Evans: To get back more specifically to the idea of the self. . . .

Jung: The self is merely a term that designates the whole personality. The whole personality of man is indescribable. His consciousness can be described; his unconsciousness cannot be described, because the unconscious—and I repeat myself—is always unconscious. It is really unconscious; he really does not know it. And so we don’t know our unconscious personality. We have hints and certain ideas, but we don’t know it really.

Nobody can say where man ends. That is the beauty of it, you know. It is very interesting. The unconscious of man can reach—God knows where. There we are going to make discoveries.

Evans: What seems to be a very fundamental part of your writing and one of your main ideas is reflected in the term “mandala.” How does this fit into the context of our discussion of the self?

Jung: Mandala. . . . Well, it is just one typical archetypal form. It is what is called ultimo exquadra circulae, the square in the circle, or the circle in the square. It is an age-old symbol that goes right back to the pre-history of man. It is all over the earth and it either expresses the Deity or the self; and these two terms are psychologically very much related, which doesn’t mean that I believe that God is the self or that the self is God. I made the statement that there is a psychological relation, and there is plenty of evidence for that.

It is a very important archetype. It is the archetype of inner order; and it is always used in that sense, either to make arrangements of the many, many aspects of the universe, a world scheme, or to arrange the complicated aspects of our psyche into a scheme. It expresses the fact that there is a center and a periphery, and it tries to embrace the whole. It is the symbol of wholeness. So you see, in a moment during a patient’s treatment when there is a great disorder and chaos in a man’s mind, the symbol can appear, as in the form of a mandala in a dream, or when he makes imaginary and fantastical drawings, or something of the sort.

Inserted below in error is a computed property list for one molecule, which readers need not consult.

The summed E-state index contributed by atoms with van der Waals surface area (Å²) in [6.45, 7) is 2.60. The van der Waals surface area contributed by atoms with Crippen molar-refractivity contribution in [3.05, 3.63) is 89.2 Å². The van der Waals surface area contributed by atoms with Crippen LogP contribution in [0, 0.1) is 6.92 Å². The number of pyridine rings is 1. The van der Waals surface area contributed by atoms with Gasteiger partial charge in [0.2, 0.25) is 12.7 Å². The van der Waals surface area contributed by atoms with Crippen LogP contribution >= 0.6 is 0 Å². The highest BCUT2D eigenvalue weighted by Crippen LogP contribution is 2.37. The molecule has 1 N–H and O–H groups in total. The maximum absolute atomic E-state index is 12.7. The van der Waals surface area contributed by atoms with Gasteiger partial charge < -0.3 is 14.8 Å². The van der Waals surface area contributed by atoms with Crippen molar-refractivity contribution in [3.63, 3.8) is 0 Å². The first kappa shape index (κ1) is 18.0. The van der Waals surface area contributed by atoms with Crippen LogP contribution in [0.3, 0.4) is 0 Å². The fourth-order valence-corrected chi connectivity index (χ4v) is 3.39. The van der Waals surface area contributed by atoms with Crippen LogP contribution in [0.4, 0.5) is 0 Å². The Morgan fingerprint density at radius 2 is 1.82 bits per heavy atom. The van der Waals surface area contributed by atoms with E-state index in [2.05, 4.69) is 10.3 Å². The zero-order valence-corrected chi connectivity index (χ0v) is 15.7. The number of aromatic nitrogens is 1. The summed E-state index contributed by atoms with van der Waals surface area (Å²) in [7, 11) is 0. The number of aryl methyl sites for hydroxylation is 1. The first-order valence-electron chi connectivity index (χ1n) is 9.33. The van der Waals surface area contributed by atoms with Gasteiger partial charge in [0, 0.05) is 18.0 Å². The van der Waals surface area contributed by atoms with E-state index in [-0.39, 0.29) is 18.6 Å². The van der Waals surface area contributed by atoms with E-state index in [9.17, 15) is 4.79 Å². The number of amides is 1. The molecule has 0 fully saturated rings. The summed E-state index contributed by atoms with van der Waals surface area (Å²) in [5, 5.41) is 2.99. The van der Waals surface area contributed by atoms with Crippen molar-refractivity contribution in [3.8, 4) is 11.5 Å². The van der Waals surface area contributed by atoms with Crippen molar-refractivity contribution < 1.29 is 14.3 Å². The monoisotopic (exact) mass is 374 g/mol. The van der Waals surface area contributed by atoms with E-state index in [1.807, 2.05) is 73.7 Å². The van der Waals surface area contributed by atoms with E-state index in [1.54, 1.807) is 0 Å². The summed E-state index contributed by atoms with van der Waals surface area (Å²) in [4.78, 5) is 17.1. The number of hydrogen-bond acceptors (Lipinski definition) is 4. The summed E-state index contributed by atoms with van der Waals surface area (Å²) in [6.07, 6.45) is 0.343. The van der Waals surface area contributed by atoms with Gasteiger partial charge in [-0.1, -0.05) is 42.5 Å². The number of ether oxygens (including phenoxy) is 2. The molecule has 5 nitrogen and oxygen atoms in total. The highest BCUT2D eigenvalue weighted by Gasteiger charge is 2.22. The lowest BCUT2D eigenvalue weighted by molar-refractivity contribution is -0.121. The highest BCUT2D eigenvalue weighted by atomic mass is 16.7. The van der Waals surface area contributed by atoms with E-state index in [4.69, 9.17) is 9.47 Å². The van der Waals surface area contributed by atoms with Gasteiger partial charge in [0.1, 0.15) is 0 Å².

A mandala spontaneously appears as a compensatory archetype during times of disorder. It appears, bringing order, showing the possibility of order and centralness. It means a center which is not coincident with the ego, but with the wholeness—it is wholeness—the wholeness which I call the “self”; this is the term for wholeness. I am not whole in my ego as my ego is but a fragment of my personality; so you see, the center of a mandala is not the ego.

It is the whole personality, the center of the whole personality, and the very great role that it plays can be seen, for instance, in the culture of the East, past and present. In the Middle Ages it played an equally great role for the West; but there it has been lost now and is thought of as a mere sort of allegorical, decorative motif. As a matter of fact, however, it is highly important and highly autonomous, a symbol that appears in dreams, etc., and in folklore. It is, we should say, the main archetype.